To say that Bernstein’s West Side Story has “an evergreen quality”, as conductor John Eliot Gardiner rightly claims in a written introduction to this synopsised Festival presentation, is to understate its visceral, timeless, gut-churning impact.
West Side Story, Usher Hall, Edinburgh *****
He went on to prove as much in a concertised version that placed Bernstein’s razor-tooth score centre-stage, around which a firebrand young Americana and Scottish cast, directed by Stephen Whitson, enacted the bare outlines of the Robbins/Laurents/Sondheim Romeo and Juliet update, the emphasis ultimately centred on the iconic songs.
Nothing suffered as a result, save perhaps such nuanced moments as Maria’s final plea for peace over Tony’s dead body, the one perfunctory consequence of an otherwise riveting, inexorable part-staging that even brought out the thespian in Gardiner, sneakily donning a police cap and facing the audience to deliver the doleful lines of Officer Krupke.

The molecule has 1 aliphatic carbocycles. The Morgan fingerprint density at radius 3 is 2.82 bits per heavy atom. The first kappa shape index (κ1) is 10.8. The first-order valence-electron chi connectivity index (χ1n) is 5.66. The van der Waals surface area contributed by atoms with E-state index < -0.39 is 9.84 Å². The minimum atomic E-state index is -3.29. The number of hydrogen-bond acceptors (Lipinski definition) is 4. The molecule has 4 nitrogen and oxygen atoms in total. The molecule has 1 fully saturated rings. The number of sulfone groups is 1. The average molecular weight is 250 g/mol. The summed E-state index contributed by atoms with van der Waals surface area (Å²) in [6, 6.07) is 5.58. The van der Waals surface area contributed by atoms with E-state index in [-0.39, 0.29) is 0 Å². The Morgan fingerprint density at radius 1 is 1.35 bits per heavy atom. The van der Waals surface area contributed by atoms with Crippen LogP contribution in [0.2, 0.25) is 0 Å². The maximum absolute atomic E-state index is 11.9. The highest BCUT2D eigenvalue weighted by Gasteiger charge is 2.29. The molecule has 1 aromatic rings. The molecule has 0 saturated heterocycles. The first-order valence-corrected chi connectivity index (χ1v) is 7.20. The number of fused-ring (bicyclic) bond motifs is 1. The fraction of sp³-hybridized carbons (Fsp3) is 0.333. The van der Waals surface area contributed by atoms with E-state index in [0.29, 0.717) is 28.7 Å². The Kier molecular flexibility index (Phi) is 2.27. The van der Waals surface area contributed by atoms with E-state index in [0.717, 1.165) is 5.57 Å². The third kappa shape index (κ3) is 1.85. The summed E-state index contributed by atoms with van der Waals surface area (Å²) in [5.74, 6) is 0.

Otherwise, his central role was to draw from the Scottish Chamber Orchestra the genius in this music: Bernstein’s extraordinary ability to mould a menagerie of styles, from violent modernism to silken Puccinian lyricism, into a score as dramatically explosive and explicit today as in the 1950s.
If the centre-stage SCO was the engine room - as raunchily tuned into the Latin American pizzazz as they were meltingly sensuous in such signature numbers as Somewhere - it was the unstoppable energy and incendiary passion of the frenetic cast that really set the evening ablaze.
Every corner of the auditorium was exploited, the vying Jets and Sharks racing up aisles and along outside corridors like scurrying rats. Red-hot singing, coached by Christopher Bell, was matched by electrifyingly contained choreography. Among a unpretentiously passionate main cast, Sophia Burgos’ Maria and Alek Shrader’s Tony were blazing beacons. Needless to say, “Gee, Officer Krupke” was the inevitable show stopper.